>> >> >>>>>>>a bit  deeper and i could use the help with
the conversion
>> process.
>> >> >>>>>>>
>> >> >>>>>>>>
>> >> >>>>>>>> Additionally, if somebody wants to know
how to do something
>> >> >>>>>>>>with  VMware or  why something isn't working,
I'd rather
>> >> >>>>>>>>point them to the VMware SDK  documentation
than vijava.  I
>> >> >>>>>>>>would assume that there is going to  be
more  information
>> >> >>>>>>>>about the VMware library then there would
be for vijava  on
>> >> >>>>>>>>stackoverflow and google in general.
>> >> >>>>>>>
>> >> >>>>>>> Google it, so far you are right, but java projects
are
>> >>switching.
>> >> >>>>>>> Don't forget that vijava is sort of an official
vmware
>>project.
>> >> >>>>>>>It is  being maintained by one of their engineers
and actually
>> >> >>>>>>>published in  the com.vmware namespace.
>> >> >>>>>>>
>> >> >>>>>>>>
>> >> >>>>>>>> Finally, I wouldn't consider us generating
and checking in
>> >> >>>>>>>>the JAXWS  bindings as being overhead in
maintenance.  The
>> >> >>>>>>>>xapi bindings are  not the  same thing.
 VMware API is first
>> >> >>>>>>>>and foremost a SOAP service.  The  java
 bindings they
>> >> >>>>>>>>provide are just a convenience in that they
already
>> >> >>>>>>>>generated  the client stubs for you.  But
if I was to consume
>> >> >>>>>>>>any other SOAP  service in the world, I
would be generating
>> >> >>>>>>>>my client stubs for it.  So this is  just
the normal approach
>> >> >>>>>>>>you take to consume a webservice.
>> >> >>>>>>>> Typically you
>> >> >>>>>>>> generate the stubs as part of the build
and never check-in
>> >> >>>>>>>>the generated  code to git, but I don't
think we can check
>> >> >>>>>>>>the vmware wsdl into  git (if we  could,
that would be
>> >> >>>>>>>>ideal).  But basically, if I'm generating
 stubs or I'm
>> >> >>>>>>>>using a java jar, its about the same overhead.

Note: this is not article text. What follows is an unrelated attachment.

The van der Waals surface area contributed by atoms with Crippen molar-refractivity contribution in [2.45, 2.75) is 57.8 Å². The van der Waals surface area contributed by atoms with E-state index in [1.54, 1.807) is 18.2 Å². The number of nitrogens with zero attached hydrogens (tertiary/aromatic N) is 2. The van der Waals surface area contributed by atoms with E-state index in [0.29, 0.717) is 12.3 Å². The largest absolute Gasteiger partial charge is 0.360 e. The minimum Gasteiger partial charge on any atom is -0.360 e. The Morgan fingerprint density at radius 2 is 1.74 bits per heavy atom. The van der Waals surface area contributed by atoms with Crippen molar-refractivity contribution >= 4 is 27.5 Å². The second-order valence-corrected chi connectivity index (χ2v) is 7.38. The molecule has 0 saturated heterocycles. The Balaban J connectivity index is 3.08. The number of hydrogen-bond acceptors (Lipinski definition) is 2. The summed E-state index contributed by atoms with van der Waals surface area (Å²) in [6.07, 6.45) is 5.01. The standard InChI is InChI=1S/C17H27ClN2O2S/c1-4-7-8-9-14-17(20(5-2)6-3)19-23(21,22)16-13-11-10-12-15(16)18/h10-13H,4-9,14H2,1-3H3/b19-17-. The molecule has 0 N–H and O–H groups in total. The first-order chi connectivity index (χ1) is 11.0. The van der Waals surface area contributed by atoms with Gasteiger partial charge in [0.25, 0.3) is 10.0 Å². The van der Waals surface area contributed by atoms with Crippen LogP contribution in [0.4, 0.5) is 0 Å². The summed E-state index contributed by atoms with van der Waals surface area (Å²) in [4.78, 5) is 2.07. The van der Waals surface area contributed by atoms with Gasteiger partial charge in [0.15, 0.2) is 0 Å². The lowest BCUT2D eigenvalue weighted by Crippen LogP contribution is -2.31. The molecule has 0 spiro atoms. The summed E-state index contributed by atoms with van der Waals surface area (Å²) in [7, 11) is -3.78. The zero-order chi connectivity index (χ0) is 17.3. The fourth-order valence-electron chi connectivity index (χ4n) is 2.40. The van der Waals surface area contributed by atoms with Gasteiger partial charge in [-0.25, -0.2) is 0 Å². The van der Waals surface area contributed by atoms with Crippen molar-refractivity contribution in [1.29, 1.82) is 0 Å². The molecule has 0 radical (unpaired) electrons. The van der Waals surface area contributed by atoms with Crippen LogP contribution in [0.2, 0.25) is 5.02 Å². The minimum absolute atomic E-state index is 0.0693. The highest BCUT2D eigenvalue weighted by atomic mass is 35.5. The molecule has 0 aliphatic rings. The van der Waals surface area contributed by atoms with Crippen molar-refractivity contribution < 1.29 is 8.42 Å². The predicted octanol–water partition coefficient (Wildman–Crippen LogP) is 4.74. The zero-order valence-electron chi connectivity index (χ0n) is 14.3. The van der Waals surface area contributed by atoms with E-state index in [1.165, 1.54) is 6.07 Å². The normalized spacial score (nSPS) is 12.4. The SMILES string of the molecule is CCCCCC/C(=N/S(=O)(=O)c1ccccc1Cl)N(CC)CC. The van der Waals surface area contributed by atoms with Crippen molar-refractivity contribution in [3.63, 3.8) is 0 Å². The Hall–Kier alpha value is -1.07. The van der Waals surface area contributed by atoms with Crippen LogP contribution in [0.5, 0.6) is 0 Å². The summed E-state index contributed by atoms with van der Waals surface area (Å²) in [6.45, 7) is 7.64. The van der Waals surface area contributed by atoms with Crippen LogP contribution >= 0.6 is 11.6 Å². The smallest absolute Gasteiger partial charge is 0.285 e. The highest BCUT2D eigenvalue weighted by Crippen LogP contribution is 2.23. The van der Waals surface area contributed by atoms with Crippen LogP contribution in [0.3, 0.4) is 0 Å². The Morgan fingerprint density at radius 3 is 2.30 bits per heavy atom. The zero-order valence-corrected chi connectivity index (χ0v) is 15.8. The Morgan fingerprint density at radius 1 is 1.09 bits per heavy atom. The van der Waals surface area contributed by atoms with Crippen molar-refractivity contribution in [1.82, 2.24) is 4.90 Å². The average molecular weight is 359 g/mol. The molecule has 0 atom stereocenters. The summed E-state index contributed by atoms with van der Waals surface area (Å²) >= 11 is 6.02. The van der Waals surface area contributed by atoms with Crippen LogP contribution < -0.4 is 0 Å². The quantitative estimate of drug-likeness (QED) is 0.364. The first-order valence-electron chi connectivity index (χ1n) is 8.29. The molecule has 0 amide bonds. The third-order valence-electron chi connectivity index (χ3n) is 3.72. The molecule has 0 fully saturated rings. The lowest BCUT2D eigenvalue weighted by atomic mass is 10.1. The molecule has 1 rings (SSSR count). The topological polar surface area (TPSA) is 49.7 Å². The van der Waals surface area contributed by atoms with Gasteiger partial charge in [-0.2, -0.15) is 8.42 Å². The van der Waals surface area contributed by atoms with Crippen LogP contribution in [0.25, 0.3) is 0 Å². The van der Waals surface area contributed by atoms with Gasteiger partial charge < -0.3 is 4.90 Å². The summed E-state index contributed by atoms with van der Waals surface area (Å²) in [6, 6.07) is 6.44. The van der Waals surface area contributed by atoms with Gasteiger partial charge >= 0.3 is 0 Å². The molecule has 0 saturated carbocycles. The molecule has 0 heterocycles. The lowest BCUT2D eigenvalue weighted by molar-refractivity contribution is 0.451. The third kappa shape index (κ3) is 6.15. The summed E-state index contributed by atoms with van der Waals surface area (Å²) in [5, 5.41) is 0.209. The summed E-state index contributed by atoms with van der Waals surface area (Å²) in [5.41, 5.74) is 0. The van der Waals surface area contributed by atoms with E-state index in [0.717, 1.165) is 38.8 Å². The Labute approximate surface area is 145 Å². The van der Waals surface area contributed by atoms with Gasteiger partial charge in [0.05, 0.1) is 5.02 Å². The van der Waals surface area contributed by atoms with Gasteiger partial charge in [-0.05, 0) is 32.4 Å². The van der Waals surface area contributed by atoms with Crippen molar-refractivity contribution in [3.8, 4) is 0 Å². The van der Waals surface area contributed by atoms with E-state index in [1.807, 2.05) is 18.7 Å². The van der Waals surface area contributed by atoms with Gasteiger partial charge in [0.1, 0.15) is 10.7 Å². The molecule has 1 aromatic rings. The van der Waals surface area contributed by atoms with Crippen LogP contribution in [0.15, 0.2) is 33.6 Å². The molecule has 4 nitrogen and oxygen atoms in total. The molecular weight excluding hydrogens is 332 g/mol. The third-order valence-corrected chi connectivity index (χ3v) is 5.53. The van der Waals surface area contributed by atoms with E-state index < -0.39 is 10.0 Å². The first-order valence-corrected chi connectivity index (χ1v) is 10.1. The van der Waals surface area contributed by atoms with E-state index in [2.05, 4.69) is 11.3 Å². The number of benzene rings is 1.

If the
>> >> >>>>>>>>webservice  moves  from version X, I generate
new stubs
>> against version X of the wsdl.
>> >> >>>>>>>> If the
>> >> >>>>>>>> jar changes to version X, I update the
pom dependency to
>> >> >>>>>>>>version X.
>> >> >>>>>>>> In
>> >> >>>>>>>> both cases, you still have to regression
test for
>> >> >>>>>>>>compatibility, so  testing  effort trumps
all other concerns.
>> >> >>>>>>>
>> >> >>>>>>> I would seriously consider that overhead in
maintenance. Now
>> >> >>>>>>>i don't  even have to worry about that besides
4 lines of
>> >> >>>>>>>dependency in my  maven project.
>> >> >>>>>>>
>> >> >>>>>>>
>> >> >>>>>>>>
>> >> >>>>>>>> So I'd personally like it if we just generated
the stubs
>> >> >>>>>>>>ourself  and then  we can move VMware plugin
out of redist.
>> >> >>>>>>>>I guess it would be  helpful if  you could
illustrate some of
>> >> >>>>>>>>the benefits of vijava.  I know you  wanted
to  get it
>> >> >>>>>>>>working first so we could test the merits
of it, I'm just
>> >> >>>>>>>>having a  hard time seeing why we would
even attempt it, if
>> >> >>>>>>>>we can just stick basically with what we
have today, but make
>> >> >>>>>>>>it all open source and  distributable.
>> >> >>>>>>>
>> >> >>>>>>> Stay tuned and follow the commits :-)
>> >> >>>>>>>
>> >> >>>>>>>
>> >> >>>>>>>>
>> >> >>>>>>>> Darren
>> >> >>>>>>>
>> >> >>>>>>> Cheers,
>> >> >>>>>>>
>> >> >>>>>>> Hugo
>> >> >>>>>
>> >> >>>
>> >> >>
>> >> >
>> >
>